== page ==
The White Crucifixion was Chagall's passionate reaction to the escalating massacres by the National Socialist German Workers' (Nazi) Party culminating in Kristallnacht. In the wake of historical repression and anti-Semitism, as well as in the political and social climate, the artist's early life was spent in Czarist Russia. This is the setting in which the oil on canvas masterpiece was conceived. This canvas has thematic ties to Renaissance religious painting and demonstrates the agony of Jesus and the Jews. Aggressive disputes are presented, accompanied by scenes showing Jewish torture at the hands of the Nazis, including the setting of synagogues on fire. Jesus is depicted, nailed to the cross exalted, martyred, and personified in the middle, at the focal point, of the image as Jewish. The White Crucifixion artwork is a rare blend of Christian and Jewish symbolism.

For the artist Marc Chagall, the 1938 painting marks a crucial, pivotal moment. It was the first of a major collection of paintings featuring the depiction of Christ as a Jewish martyr and profoundly drawing attention to the injustice and misery of the 1930s European Jews. Chagall highlighted the Jewish identity of Jesus in many ways in White Crucifixion, his initial and greatest work on the subject. He substituted Jesus' conventional waistcloth with a prayer shawl. Then replaced his crown of thistles with a headcloth and the weeping angels that typically surround him, substituted with three biblical monarchs and a matriarch, dressed in traditional Jewish clothing.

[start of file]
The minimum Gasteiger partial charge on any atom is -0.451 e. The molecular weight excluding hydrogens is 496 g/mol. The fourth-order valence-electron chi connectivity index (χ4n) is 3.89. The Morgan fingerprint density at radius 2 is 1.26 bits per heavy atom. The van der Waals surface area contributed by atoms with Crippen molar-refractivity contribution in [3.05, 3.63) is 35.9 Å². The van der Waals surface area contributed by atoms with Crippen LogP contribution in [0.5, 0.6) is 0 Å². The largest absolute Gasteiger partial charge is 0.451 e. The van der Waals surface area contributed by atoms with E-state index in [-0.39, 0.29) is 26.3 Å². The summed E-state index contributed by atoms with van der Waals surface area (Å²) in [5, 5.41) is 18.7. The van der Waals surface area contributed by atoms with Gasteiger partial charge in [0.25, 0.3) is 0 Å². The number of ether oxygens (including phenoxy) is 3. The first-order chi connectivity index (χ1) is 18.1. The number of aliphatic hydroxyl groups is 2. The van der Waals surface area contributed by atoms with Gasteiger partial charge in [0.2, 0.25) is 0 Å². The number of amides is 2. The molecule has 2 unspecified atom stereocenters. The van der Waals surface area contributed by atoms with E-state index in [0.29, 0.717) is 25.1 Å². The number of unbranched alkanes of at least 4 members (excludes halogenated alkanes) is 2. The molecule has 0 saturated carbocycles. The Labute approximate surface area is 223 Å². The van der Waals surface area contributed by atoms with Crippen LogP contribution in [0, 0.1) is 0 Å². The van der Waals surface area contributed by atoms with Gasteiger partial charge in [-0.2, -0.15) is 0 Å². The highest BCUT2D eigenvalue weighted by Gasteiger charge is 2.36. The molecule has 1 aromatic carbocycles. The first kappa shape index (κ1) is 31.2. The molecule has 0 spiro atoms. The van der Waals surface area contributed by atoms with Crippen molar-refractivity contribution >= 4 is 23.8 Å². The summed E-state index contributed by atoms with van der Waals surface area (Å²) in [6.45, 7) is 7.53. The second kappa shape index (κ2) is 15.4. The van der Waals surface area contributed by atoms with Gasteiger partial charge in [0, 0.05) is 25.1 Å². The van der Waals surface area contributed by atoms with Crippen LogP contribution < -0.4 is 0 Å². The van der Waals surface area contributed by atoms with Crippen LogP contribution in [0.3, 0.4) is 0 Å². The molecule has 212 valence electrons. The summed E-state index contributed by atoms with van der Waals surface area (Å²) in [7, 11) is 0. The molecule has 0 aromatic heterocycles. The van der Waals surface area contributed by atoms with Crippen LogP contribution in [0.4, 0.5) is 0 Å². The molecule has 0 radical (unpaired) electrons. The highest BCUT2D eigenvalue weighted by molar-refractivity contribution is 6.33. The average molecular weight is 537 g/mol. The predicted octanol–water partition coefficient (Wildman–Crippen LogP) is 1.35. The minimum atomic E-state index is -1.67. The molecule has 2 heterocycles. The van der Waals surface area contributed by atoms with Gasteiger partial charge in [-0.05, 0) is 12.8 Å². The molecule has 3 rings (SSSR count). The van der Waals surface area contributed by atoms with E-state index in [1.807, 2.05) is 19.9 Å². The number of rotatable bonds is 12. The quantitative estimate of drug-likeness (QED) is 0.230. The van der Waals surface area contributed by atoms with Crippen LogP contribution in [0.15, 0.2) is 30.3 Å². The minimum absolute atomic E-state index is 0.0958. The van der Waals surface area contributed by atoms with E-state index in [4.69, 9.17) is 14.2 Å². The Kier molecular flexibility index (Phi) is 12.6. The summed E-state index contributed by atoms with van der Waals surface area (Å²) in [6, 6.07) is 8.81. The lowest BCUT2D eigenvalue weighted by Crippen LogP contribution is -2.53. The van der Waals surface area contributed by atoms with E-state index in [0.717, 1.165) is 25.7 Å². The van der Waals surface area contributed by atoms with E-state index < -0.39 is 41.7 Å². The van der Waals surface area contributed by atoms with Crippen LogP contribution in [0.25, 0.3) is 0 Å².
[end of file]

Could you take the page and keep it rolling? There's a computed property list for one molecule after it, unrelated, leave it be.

Chagall depicts the destruction of pogroms on each side of the cross. A settlement is invaded and burnt on the left, causing refugees to leave by boat and the three bearded figures below them to run on foot, one of whom clings to the Torah. On the right side of the cross, a synagogue and its Torah Ark rises in ashes, while a mother soothes her child beneath. Chagall's artwork explicitly compares the Nazis with Christ's torturers by comparing the martyred Jesus with the oppressed Jews and the Crucifixion with current affairs. It warns of the religious repercussions of their acts. As one of the most articulate denunciations of war and hatred within the 20th Century, the original canvas is currently exhibited at the Art Institute of Chicago.